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Cutting Weight, Protein Fasting, and... Bodybuilding?
To achieve you must pay, but not all who pay achieve.
Consequences. How can you know the truth if you’ve never gone too far? Many people foreclose too soon and too early on the achievements they’re capable of. They sell themselves short and justify the sale with dissonant lies of “needing to live a little.” As a result they live a little, then die; rather than dying a little and living greatly.
Last month I was awarded my black belt in BJJ. The season was ripe to explore new territory. The lightweight, no-gi division of IBJJF is 162 lbs. I haven’t competed in that division, or for IBJJF, since I was a white belt.
With that said, I began the process of the first weight cut I’ve had to make in a long time. I wanted to find the limit. I wanted to know what I was capable of, or rather, what was required to get where I wanted to be and then decide if it was worth it.
I began taking an intentional interest in my diet in the late 2000’s. As you might imagine, scholastic wrestling had built quite the repertoire of bad habits to “cut weight.”
My first formal foray into combat sports was in 2010; and soon after, the dawn of my recognition that “since we all have to eat, we might as well try to do it intelligently.”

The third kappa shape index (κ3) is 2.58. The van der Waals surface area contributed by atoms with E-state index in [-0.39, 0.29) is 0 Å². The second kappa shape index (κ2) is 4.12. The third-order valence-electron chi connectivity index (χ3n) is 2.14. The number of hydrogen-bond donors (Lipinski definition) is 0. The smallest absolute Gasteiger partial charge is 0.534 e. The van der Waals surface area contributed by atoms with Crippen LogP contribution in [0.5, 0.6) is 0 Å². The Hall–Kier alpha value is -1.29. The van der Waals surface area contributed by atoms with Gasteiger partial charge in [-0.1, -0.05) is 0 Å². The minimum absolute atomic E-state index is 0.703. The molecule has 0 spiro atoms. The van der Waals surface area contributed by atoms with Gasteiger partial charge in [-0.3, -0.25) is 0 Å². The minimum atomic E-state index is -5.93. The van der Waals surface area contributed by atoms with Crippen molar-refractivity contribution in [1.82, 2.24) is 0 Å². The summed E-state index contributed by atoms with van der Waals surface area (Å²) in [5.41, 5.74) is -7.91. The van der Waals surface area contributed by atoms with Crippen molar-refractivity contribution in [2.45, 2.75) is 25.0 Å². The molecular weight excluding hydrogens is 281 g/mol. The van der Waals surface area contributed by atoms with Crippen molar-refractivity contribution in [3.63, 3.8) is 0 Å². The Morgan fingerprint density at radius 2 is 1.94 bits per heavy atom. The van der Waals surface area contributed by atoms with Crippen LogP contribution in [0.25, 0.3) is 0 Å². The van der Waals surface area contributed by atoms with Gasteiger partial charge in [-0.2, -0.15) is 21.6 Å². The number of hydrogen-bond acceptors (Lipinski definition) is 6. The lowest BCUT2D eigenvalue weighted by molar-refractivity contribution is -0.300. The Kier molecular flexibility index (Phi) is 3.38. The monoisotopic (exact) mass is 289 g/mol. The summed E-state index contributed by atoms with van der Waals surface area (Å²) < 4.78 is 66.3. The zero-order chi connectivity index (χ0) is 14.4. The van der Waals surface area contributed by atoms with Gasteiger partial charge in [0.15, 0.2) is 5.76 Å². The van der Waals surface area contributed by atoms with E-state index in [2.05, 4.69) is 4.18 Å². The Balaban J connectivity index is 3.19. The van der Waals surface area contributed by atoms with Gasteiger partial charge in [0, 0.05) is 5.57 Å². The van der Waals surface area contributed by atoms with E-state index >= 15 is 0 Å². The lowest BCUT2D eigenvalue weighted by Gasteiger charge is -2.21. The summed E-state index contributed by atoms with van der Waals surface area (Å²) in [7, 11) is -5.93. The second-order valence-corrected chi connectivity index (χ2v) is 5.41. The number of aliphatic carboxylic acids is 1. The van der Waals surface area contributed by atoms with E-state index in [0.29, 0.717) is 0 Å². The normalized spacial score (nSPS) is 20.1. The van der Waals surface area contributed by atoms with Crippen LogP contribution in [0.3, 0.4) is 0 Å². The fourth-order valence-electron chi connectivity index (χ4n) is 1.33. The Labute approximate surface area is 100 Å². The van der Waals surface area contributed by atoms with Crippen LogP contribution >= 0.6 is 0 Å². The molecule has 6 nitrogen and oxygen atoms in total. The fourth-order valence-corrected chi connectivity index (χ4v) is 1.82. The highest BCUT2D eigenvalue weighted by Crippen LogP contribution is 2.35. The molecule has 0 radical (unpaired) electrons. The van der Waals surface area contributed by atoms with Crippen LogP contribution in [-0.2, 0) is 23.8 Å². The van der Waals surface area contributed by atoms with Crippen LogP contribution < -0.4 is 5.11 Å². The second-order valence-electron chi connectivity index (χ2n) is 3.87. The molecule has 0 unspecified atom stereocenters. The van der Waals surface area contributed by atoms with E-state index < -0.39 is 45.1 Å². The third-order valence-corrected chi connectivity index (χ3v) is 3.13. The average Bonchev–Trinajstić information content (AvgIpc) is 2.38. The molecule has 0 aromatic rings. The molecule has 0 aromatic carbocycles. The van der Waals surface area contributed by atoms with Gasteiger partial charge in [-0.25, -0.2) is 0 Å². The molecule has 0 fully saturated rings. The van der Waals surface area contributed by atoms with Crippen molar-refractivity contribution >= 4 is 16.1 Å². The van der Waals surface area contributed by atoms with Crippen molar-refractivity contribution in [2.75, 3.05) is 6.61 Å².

Let’s pause for a moment and recognize how ubiquitous technology and information have become in the last 15 years. In the days of the picture above, bodybuilding.com — helpful, relevant, or not — was a common stomping ground as things like “the paleo diet” and “CrossFit” were just starting to gain traction.
Even then though, I never understood and certainly didn’t respect a purely aesthetic goal (i.e. bodybuildling). I was performance driven to the core and, still largely today, viewed aesthetics as a (favorable) side effect but not an end pursuit on it’s own.
Recently though, I was talking to another black belt about my weight cut and we commiserated with the hypothetical bodybuilder that “a weight cut is still a weight cut.” One might think it’s harder to (A) punch down to 7% body fat and maintain the prowess to fight another human than (B) get a spray tan and eat enough sugar to get a pump and walk across a stage at 5% body fat.